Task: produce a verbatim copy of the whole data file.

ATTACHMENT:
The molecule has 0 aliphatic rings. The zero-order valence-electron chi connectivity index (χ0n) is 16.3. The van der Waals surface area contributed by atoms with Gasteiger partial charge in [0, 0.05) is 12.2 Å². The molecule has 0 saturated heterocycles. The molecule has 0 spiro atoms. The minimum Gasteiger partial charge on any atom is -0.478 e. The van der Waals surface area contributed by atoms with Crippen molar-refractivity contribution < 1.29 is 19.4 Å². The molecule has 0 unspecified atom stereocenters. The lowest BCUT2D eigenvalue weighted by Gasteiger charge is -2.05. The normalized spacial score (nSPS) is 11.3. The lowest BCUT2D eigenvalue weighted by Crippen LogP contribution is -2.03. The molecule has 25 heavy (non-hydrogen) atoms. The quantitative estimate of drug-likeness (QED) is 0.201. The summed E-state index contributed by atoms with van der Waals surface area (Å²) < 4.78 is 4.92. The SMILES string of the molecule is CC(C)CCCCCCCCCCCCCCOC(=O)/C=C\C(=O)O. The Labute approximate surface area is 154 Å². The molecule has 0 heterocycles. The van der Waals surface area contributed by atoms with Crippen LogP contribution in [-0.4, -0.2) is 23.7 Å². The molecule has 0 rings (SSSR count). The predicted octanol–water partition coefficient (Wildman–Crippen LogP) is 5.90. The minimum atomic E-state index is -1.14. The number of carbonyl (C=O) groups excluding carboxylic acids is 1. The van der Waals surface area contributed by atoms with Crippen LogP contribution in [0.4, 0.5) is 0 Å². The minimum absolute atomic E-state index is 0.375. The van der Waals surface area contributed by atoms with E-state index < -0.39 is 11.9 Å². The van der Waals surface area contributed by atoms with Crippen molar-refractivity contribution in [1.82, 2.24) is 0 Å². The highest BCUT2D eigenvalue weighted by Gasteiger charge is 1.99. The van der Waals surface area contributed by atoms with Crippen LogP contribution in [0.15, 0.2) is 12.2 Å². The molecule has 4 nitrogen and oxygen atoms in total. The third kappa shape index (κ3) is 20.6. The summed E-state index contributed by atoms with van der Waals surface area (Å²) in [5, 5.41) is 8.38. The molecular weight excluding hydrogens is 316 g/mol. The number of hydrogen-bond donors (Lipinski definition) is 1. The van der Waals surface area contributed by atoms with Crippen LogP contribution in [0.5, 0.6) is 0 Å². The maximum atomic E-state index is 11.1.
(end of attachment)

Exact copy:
The molecule has 0 aliphatic rings. The zero-order valence-electron chi connectivity index (χ0n) is 16.3. The van der Waals surface area contributed by atoms with Gasteiger partial charge in [0, 0.05) is 12.2 Å². The molecule has 0 saturated heterocycles. The molecule has 0 spiro atoms. The minimum Gasteiger partial charge on any atom is -0.478 e. The van der Waals surface area contributed by atoms with Crippen molar-refractivity contribution < 1.29 is 19.4 Å². The molecule has 0 unspecified atom stereocenters. The lowest BCUT2D eigenvalue weighted by Gasteiger charge is -2.05. The normalized spacial score (nSPS) is 11.3. The lowest BCUT2D eigenvalue weighted by Crippen LogP contribution is -2.03. The molecule has 25 heavy (non-hydrogen) atoms. The quantitative estimate of drug-likeness (QED) is 0.201. The summed E-state index contributed by atoms with van der Waals surface area (Å²) < 4.78 is 4.92. The SMILES string of the molecule is CC(C)CCCCCCCCCCCCCCOC(=O)/C=C\C(=O)O. The Labute approximate surface area is 154 Å². The molecule has 0 heterocycles. The van der Waals surface area contributed by atoms with Crippen LogP contribution in [-0.4, -0.2) is 23.7 Å². The molecule has 0 rings (SSSR count). The predicted octanol–water partition coefficient (Wildman–Crippen LogP) is 5.90. The minimum atomic E-state index is -1.14. The number of carbonyl (C=O) groups excluding carboxylic acids is 1. The van der Waals surface area contributed by atoms with Crippen LogP contribution in [0.4, 0.5) is 0 Å². The minimum absolute atomic E-state index is 0.375. The van der Waals surface area contributed by atoms with E-state index < -0.39 is 11.9 Å². The van der Waals surface area contributed by atoms with Crippen molar-refractivity contribution in [1.82, 2.24) is 0 Å². The highest BCUT2D eigenvalue weighted by Gasteiger charge is 1.99. The van der Waals surface area contributed by atoms with Crippen LogP contribution in [0.15, 0.2) is 12.2 Å². The molecule has 4 nitrogen and oxygen atoms in total. The third kappa shape index (κ3) is 20.6. The summed E-state index contributed by atoms with van der Waals surface area (Å²) in [5, 5.41) is 8.38. The molecular weight excluding hydrogens is 316 g/mol. The number of hydrogen-bond donors (Lipinski definition) is 1. The van der Waals surface area contributed by atoms with Crippen LogP contribution in [0.5, 0.6) is 0 Å². The maximum atomic E-state index is 11.1.